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Photo exhibition: moving images of London’s first specialist AIDS ward on display

Photographs show touching scenes of four young gay men in dedicated Middlesex Hospital ward in 1993 – an era of stigma and fear before antiretroviral medications were available

Photographs show touching scenes of four young gay men in a specialist Middlesex Hospital ward in 1993 – an era of stigma and fear before antiretroviral medications were available

Images of nurses and patients on London’s first specialist AIDS ward have gone on public display.


Images such this one feature in an exhibition and also a
book called The Ward. Picture: Gideon Mendel

In 1993 photographer Gideon Mendel visited the former Middlesex Hospital’s Broderip ward, which was opened by Diana, Princess of Wales in 1987, as part of a project called Positive Lives.

In an era of stigma and fear and before antiretroviral medications were available, Mr Mendel captured moving scenes of four young gay men, John, Steven, Ian and Andre, all of whom died shortly after the project was completed.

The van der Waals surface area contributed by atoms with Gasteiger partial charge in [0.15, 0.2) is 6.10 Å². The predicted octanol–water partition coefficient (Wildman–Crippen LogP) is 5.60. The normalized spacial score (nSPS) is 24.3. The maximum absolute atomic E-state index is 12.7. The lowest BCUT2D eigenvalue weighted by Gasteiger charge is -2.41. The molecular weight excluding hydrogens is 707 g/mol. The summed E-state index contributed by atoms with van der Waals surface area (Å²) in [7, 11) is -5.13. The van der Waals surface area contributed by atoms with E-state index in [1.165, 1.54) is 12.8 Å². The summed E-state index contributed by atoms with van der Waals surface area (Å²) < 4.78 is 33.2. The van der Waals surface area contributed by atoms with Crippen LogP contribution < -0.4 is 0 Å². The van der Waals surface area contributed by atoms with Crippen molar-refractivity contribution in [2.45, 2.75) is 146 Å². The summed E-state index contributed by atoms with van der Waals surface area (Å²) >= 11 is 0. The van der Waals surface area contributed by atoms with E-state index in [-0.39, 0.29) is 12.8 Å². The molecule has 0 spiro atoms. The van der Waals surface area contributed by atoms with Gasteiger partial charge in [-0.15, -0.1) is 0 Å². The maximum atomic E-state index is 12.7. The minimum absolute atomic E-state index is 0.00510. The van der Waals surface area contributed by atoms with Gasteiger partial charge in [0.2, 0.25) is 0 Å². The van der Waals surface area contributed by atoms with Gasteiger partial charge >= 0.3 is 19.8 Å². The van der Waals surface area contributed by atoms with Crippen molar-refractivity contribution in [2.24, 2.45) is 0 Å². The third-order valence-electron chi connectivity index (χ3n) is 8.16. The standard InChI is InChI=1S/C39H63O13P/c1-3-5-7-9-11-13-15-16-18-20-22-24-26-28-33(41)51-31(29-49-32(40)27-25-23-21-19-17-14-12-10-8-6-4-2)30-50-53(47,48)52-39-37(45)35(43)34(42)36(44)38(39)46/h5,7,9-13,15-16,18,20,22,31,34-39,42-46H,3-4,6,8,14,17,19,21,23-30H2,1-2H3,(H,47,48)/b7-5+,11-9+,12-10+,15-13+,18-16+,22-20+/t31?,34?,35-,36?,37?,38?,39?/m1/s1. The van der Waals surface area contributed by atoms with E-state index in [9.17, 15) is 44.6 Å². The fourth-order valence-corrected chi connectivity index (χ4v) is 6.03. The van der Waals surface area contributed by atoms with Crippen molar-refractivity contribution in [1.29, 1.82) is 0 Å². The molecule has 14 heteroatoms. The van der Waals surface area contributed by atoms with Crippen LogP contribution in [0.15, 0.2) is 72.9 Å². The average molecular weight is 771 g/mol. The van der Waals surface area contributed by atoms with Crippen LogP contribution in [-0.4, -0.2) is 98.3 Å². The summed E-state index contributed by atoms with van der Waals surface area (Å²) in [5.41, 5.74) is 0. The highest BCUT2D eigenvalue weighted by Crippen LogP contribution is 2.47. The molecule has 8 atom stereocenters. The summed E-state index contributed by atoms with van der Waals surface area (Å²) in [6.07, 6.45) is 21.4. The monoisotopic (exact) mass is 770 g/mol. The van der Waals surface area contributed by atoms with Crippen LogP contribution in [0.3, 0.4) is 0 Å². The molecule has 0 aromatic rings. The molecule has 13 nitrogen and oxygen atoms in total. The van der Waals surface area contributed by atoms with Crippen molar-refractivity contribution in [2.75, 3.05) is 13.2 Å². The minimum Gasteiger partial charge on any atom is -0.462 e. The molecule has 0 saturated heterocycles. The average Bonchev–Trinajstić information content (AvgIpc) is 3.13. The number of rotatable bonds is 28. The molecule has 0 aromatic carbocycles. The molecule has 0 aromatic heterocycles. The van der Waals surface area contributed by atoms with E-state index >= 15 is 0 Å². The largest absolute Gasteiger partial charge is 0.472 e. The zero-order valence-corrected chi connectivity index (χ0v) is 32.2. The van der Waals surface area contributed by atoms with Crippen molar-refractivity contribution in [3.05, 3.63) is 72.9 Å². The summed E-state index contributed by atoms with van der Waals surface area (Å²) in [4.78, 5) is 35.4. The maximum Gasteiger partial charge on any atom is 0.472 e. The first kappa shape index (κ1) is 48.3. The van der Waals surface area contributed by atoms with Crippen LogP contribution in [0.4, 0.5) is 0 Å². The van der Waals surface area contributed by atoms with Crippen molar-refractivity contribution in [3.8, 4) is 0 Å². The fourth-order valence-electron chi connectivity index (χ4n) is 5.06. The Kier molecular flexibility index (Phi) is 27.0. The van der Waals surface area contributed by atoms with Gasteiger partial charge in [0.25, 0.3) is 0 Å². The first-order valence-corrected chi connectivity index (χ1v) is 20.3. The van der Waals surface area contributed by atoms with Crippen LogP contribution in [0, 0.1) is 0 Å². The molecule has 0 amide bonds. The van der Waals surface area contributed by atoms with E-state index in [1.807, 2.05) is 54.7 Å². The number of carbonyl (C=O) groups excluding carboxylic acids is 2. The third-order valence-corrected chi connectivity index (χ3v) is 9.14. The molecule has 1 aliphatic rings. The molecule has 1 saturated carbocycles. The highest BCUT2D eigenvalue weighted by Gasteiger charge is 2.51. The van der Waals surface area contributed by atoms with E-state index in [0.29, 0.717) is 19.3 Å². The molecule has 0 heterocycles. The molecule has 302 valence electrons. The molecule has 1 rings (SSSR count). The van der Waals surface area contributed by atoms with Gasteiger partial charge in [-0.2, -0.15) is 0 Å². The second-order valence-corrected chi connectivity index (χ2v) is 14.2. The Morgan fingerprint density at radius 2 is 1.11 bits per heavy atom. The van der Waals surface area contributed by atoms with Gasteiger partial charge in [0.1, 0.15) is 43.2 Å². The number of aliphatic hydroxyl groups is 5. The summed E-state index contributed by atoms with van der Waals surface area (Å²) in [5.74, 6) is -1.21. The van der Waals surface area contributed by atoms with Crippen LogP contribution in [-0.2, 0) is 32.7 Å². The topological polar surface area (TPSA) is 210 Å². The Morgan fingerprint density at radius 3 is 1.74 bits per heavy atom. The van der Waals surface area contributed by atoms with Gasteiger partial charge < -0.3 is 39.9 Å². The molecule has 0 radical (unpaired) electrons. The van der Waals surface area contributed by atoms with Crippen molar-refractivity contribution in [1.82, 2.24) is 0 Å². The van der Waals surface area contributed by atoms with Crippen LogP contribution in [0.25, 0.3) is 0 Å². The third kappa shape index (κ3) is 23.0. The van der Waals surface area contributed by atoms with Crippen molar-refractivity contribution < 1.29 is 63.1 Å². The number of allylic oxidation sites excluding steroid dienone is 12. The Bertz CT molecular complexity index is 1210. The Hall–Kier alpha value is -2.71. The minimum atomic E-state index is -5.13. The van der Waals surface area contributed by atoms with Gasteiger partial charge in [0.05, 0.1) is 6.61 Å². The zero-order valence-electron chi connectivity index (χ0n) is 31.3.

He also took pictures of the neighbouring Charles Bell ward.

Goodbye kiss

In one image, a nurse kisses John goodbye as he prepares to leave the ward, while another shows a nurse called Sarah visiting Steven and his pet parrot at their home.

Mr Mendel said: ‘Treatment was not a passive process, but rather an active engagement on the part of the patients.

‘The staff too became far more attached to their patients than was commonplace in hospitals at the time.’

The photos have been turned into a new book The Ward, and a selection put on display at the Fitzrovia Chapel in London. The chapel used to be attached to the Middlesex Hospital until it was demolished in 2005.

The exhibition at London’s Fitzrovia Chapel is open to visit free on Wednesdays and Sundays until 3 December from 11am-6pm.

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